In what has become an annual ritual, Sacramento County Sheriff Scott Jones and District Attorney Jan Scully expect to go before the Board of Supervisors today and make a plea to spare them from proposed budget cuts.
Jones says the Sheriff's Department is facing a $10.7 million gap, after he identified ways to absorb another $8 million in cuts in the county budget proposed for the fiscal year starting July 1.
Scully says the District Attorney's Office is facing a $2.2 million deficit, after she identified ways to handle another $2.7 million in cuts.
The Board of Supervisors plans to hold hearings on the budget before voting on a plan this week. It's the fifth consecutive deficit budget for the county, and supervisors in recent years have focused on limiting the blow to the sheriff and the district attorney.
Some supervisors plan to do the same this year.
"Public safety is the basic role of government," said Supervisor Roberta MacGlashan. "If we don't provide for that adequately, nothing else will fall into place."
But taking more money for public safety could mean less money for other needed areas. The Department of Human Assistance, for instance, which provides benefits to the county's neediest residents, expects a $20 million cut.
County Executive Brad Hudson, who put together the budget proposal, says the budget contains $3.5 billion in spending, about the same as last year, but falls about $60 million short of what's needed to maintain existing services.
An increase in salaries and pension payments are one reason for the deficit, he said. The county expects to pay about $15 million more in salaries in the coming year, in large part because of a raise for sheriff's deputies, Hudson said.
In 2009, the county struck a deal with the deputies union giving members a 5.7 percent raise that goes into effect in the coming budget year.
The county will also pay $13.4 million more for employee retirement costs in the coming year.
If the budget proposal is approved in current form, Jones said, he would lose funding for 84 vacant positions money that actually pays for 120 on-call correctional employees.
He said he would have to lay off a combination of patrol deputies and correctional officers because he couldn't run the county's two jails if he lost all the on-call workers.
Scully said she won't determine how many layoffs might be necessary in the DA's Office until the board approves her budget. The proposed cut would equate to funding for about 13 investigators.
"We're going to continue to underserve the victims and law enforcement agencies and the citizens of this community," Scully said. "It's just really frustrating that we're in the position again this year."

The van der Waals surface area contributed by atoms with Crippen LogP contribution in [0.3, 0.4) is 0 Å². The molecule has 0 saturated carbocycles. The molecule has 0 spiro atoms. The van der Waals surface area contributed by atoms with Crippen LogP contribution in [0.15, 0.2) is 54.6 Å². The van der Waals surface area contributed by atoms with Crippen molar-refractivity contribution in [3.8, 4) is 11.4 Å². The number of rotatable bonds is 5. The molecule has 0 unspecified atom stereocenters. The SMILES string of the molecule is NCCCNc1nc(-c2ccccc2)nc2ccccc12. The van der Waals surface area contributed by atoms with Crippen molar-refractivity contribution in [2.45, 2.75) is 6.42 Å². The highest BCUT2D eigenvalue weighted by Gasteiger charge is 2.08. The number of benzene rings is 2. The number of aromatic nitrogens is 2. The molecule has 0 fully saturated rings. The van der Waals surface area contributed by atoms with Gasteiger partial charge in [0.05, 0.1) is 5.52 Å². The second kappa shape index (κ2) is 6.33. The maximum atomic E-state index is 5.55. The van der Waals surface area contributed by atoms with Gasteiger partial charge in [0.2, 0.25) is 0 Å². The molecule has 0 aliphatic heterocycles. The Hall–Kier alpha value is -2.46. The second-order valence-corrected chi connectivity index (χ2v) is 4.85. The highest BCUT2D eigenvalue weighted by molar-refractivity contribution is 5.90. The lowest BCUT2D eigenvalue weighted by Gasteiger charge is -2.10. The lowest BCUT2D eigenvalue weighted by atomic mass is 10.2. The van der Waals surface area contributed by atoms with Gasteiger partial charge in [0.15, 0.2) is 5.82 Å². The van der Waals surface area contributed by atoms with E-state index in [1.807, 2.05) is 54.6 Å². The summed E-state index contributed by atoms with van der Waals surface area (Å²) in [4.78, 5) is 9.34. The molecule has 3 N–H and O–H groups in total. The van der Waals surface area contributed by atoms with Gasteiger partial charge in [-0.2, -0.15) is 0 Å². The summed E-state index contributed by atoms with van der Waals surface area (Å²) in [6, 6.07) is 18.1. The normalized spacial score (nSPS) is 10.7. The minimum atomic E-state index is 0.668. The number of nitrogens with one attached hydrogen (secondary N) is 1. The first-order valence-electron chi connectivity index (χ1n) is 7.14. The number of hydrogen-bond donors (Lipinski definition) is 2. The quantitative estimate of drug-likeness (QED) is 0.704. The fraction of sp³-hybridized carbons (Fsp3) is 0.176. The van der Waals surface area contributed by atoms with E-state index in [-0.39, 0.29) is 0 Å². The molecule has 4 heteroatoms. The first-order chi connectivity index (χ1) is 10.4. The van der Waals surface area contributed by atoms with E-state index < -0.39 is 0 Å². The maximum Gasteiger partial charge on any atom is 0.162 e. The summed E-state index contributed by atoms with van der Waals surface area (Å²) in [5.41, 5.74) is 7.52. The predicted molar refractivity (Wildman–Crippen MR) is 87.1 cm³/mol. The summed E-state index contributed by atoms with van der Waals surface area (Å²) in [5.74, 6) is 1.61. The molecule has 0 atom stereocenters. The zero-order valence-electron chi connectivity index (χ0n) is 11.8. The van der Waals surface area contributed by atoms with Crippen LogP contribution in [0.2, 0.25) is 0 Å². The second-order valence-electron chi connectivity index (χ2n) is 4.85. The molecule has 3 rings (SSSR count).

At the end of April, her office had 374 employees, down from 483 four years ago.
Scully said she will have to continue the trend of reducing the types of crimes she will prosecute. The office has already stopped prosecuting certain drug crimes and thefts.
Scully made the same threat before last year's budget hearing. But supervisors restored some of her funding, which, along with the financial settlement of an environmental case, allowed her to avoid some layoffs.
The county's Human Assistance Department is facing a far bigger cut than Scully's office. Its benefits division is slated for a $20 million cut in part because payments have been going down after hitting some high points in recent years, Director Paul Lake said.
Advocates for the poor have criticized the department for failing to process welfare claims in a timely manner.
Hudson's proposed budget doesn't call for any payments toward a $71 million internal debt. The county has "borrowed" money from various funds to help prop up other budgets in recent years.
Previous county leaders have warned that the debt could hurt the county's credit rating. As the county's financial condition worsened last year, two rating agencies lowered the county's rating, which could mean higher interest payments on debt.
Where: Board of Supervisors chambers, 700 H St. Room 1450, Sacramento.
When: Begins at 9:30 a.m. today with recommendations of County Executive Brad Hudson, followed by budget hearings for:
Health and Human Services
Tuesday, 2 p.m.
IHSS Public Authority
Retiree health insurance payments
Wednesday-Friday, 9:30 a.m.: The board is scheduled to deliberate and vote.
Who can testify: Anybody can be heard. Any person needing information regarding access to the meetings should contact the County Executive's Office at (916) 874-5833.